Information On Dual Diagnosis Assessment

June 27, 2012 0 Comments

An individual with mental disorder and under substance abuse is suffering from dual diagnosis, also known as co-existing or co-occurrng conditions. Because of the complexity of interactions linked to these disorders, doctors who assess dual diagnosis patients usually experience challenges in doing their job. This article offers guidelines on how physicians may properly assess individuals experiencing dual diagnosis.

It’s important for physicians from dual diagnosis treatment centers who are examining people with dual diagnosis to have better understanding of the medical history of their client, specially with regards to the patient’s psychiatric illness and substance use or addiction. Doctors should include information such as all the substances used by the client since first use, family background of addiction, as well as previous treatment. The mental illness history of the client may also serve as a key in identifying the possible interactions between mental illness or mental disorder and substance use or addiction.

Physicians are encouraged to use the Diagnostic and Statistical Manual of the American Psychiatric Association (DSM-IV) in providing the diagnostic criteria for substance use disorders and mental disorders. DSM-IV allows the physicians to differentiate the casual factors, thus helping them identify whether the patient is really experiencing dual diagnosis. The manual also provides specific criteria for the substance-induced mental problems of the dual diagnosis patients. It explains that a person having such disorder only experiences psychotic symptoms when influenced. This only suggest that the patient wouldn’t be diagnosed with separate psychotic illness.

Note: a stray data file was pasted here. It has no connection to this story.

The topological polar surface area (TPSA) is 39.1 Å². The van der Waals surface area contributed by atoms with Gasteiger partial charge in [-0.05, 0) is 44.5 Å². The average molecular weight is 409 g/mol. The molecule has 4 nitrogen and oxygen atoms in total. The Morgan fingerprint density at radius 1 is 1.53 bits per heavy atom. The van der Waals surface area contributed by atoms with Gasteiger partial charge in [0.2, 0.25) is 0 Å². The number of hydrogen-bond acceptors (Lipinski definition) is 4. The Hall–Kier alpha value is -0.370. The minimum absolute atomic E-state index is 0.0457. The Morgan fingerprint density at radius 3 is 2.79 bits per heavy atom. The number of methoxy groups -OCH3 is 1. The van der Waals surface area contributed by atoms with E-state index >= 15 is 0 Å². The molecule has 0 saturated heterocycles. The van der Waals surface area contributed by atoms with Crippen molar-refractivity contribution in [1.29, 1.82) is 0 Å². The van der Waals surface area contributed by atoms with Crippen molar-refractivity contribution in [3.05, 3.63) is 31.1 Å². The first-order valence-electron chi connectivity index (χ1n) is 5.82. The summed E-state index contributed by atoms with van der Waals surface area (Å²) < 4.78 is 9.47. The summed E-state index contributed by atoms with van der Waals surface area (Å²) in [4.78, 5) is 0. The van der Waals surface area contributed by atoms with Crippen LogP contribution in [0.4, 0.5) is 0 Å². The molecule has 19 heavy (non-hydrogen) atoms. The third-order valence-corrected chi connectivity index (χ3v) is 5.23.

It is also essential for doctors to have keen observation of their client over time to differentiate the separate symptoms of mental health and substance. Bear in mind that a clinician may not obtain proper diagnosis of the client’s illness in just a one-time interview. The majority of dual diagnosis rehabilitation centers provide drug treatment programs focusing on treating substance abuse first prior to mental disorder. Physicians then are expected to have more exact assessment and diagnosis if the symptoms found on their client are attributable to either mental illness or drug abuse after having some time of not using it.

Diagnosing such mental problem requires skills and expertise. That is why clinicians must have that special skills in identifying this kind of condition to avoid misdiagnosis and to ensure safety to their patients. With the above-mentioned guidelines, physicians are able to properly and accurately examine whether their client has dual diagnosis or not. And through proper examination, they might be able to come up with the best and right treatment for the patient.

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